Many people enjoy a cup of tea with dessert. But what exactly is dessert tea?
Dessert tea is a relatively new addition to the tea repertoire. It sprouted up with the green tea and white tea push a decade ago. Many non-tea drinkers wanted the antioxidant benefits of tea but didn’t like the taste of plain green and white tea (which don’t taste great with milk and sugar).
So tea blenders started blending green tea, and then white tea, with any number of ingredients that provided flavor and a hint of sweetness: fruits and nuts; butterscotch, caramel and chocolate extracts; flowers (hibiscus, jasmine, rose, saffron); plus cinnamon, mint, vanilla and other flavorings.
At a certain point, one producer saw these nearly-calorie-free flavored teas as appropriate for dessert or as a guilt-free sweet beverage; and “dessert teas” were born.
Dessert teas are made with black, green, oolong, puer and white teas, and rooibos (herbal “red” tea). You can drink them with dessert, instead of dessert, or at any time of day, plain or with milk and/or sugar.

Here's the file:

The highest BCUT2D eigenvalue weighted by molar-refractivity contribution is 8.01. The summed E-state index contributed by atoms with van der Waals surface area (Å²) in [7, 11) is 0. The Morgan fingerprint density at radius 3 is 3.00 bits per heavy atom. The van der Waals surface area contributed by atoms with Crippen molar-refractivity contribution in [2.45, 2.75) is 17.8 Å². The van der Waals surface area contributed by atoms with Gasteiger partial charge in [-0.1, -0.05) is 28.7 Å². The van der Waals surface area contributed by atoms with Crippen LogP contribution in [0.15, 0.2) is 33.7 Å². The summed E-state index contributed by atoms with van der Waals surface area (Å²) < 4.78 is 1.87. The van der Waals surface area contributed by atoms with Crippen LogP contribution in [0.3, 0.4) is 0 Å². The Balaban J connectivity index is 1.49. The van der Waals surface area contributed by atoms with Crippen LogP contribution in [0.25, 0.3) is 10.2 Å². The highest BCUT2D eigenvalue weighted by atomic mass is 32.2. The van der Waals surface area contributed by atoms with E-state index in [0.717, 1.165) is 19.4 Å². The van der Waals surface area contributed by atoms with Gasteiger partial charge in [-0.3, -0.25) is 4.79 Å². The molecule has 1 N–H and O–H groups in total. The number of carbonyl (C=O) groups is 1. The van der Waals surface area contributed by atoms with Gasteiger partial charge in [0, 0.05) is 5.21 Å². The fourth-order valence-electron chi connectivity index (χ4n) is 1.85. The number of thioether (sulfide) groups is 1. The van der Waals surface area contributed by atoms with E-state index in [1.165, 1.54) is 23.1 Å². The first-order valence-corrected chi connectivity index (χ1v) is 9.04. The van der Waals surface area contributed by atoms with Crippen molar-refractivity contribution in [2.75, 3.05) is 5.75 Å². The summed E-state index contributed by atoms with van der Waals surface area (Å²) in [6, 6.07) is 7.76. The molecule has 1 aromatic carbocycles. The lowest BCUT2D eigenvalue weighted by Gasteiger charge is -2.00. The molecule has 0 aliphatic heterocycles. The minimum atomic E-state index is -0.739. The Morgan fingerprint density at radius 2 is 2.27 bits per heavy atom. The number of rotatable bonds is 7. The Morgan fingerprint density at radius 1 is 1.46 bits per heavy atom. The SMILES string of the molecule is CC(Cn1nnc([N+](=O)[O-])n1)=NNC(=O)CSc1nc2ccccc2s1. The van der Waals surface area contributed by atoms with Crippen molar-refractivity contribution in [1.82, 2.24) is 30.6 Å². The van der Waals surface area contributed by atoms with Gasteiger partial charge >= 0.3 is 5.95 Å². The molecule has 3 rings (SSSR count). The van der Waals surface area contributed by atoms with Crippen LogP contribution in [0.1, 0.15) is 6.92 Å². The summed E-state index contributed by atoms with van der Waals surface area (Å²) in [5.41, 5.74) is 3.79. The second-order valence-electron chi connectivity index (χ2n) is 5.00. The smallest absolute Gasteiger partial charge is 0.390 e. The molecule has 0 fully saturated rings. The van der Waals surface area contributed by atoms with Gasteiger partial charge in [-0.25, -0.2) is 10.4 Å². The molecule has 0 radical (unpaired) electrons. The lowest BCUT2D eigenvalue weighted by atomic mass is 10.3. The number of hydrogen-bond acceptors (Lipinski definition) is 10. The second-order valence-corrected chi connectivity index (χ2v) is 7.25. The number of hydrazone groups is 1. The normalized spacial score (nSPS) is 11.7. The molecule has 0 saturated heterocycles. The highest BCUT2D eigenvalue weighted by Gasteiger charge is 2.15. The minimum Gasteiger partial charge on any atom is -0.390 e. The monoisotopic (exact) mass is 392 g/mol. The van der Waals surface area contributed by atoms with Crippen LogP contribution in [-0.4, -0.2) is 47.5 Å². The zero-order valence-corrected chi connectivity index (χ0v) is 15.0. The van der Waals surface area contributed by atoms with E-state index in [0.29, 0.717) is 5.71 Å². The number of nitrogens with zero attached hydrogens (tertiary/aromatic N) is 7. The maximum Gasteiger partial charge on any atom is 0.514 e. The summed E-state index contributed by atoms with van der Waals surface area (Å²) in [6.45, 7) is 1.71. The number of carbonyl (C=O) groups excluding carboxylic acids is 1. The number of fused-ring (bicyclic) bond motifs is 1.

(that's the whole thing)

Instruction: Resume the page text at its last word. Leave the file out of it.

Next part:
Flavored Teas Are As Old As “Tea”
Dessert teas are seen as expanding the tea-buying market by appealing to the non-tea-drinker with mass-appeal flavors common in soft drinks and flavored lattes. The concept is not new—only the name and the marketing of the tea for “dessert.”
Since the dawn of man-made fire and vessels, teas were steeped from many barks, berries, leaves and roots. Before tea arrived in Europe in the 17th century (coffee also arrived then, in 1615, along with hot chocolate), this is what was drunk.
Today, “tea” refers specifically to brewed leaves of the Camellia sinensis plant, or tea bush. “Herbal tea” is called a tisane in the industry (the word originated with the Greek word ptisane, a drink made from pearl barley).
More about tea.
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